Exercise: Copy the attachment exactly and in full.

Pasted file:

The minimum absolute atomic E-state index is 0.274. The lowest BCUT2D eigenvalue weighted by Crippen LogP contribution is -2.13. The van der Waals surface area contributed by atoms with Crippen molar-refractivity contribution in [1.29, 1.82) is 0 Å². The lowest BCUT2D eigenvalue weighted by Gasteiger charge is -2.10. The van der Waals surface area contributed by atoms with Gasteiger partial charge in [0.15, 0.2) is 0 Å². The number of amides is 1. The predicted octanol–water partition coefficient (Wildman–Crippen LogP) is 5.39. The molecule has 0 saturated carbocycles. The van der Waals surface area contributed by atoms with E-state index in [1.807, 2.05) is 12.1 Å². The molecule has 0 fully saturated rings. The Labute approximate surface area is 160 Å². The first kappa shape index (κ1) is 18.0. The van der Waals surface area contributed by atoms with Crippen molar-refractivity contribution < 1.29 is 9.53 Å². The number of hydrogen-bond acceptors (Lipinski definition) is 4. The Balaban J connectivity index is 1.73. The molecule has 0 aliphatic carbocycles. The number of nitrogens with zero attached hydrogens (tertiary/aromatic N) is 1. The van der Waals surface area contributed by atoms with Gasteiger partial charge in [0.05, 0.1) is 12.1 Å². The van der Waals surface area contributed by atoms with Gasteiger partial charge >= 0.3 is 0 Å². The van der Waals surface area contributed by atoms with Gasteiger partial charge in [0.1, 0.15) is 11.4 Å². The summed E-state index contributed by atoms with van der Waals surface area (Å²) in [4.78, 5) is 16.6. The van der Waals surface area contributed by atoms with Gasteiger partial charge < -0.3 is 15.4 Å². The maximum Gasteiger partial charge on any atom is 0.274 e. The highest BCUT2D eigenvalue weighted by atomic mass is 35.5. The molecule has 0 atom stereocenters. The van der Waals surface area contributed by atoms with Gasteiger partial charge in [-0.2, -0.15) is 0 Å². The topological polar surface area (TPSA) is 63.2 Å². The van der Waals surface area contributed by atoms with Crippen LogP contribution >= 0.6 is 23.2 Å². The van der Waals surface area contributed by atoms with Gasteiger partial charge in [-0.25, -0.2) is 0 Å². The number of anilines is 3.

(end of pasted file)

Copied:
The minimum absolute atomic E-state index is 0.274. The lowest BCUT2D eigenvalue weighted by Crippen LogP contribution is -2.13. The van der Waals surface area contributed by atoms with Crippen molar-refractivity contribution in [1.29, 1.82) is 0 Å². The lowest BCUT2D eigenvalue weighted by Gasteiger charge is -2.10. The van der Waals surface area contributed by atoms with Gasteiger partial charge in [0.15, 0.2) is 0 Å². The number of amides is 1. The predicted octanol–water partition coefficient (Wildman–Crippen LogP) is 5.39. The molecule has 0 saturated carbocycles. The van der Waals surface area contributed by atoms with E-state index in [1.807, 2.05) is 12.1 Å². The molecule has 0 fully saturated rings. The Labute approximate surface area is 160 Å². The first kappa shape index (κ1) is 18.0. The van der Waals surface area contributed by atoms with Crippen molar-refractivity contribution < 1.29 is 9.53 Å². The number of hydrogen-bond acceptors (Lipinski definition) is 4. The Balaban J connectivity index is 1.73. The molecule has 0 aliphatic carbocycles. The number of nitrogens with zero attached hydrogens (tertiary/aromatic N) is 1. The van der Waals surface area contributed by atoms with Gasteiger partial charge in [0.05, 0.1) is 12.1 Å². The van der Waals surface area contributed by atoms with Gasteiger partial charge >= 0.3 is 0 Å². The van der Waals surface area contributed by atoms with Gasteiger partial charge in [0.1, 0.15) is 11.4 Å². The summed E-state index contributed by atoms with van der Waals surface area (Å²) in [4.78, 5) is 16.6. The van der Waals surface area contributed by atoms with Gasteiger partial charge < -0.3 is 15.4 Å². The maximum Gasteiger partial charge on any atom is 0.274 e. The highest BCUT2D eigenvalue weighted by atomic mass is 35.5. The molecule has 0 atom stereocenters. The van der Waals surface area contributed by atoms with Gasteiger partial charge in [-0.2, -0.15) is 0 Å². The topological polar surface area (TPSA) is 63.2 Å². The van der Waals surface area contributed by atoms with Crippen LogP contribution >= 0.6 is 23.2 Å². The van der Waals surface area contributed by atoms with Gasteiger partial charge in [-0.25, -0.2) is 0 Å². The number of anilines is 3.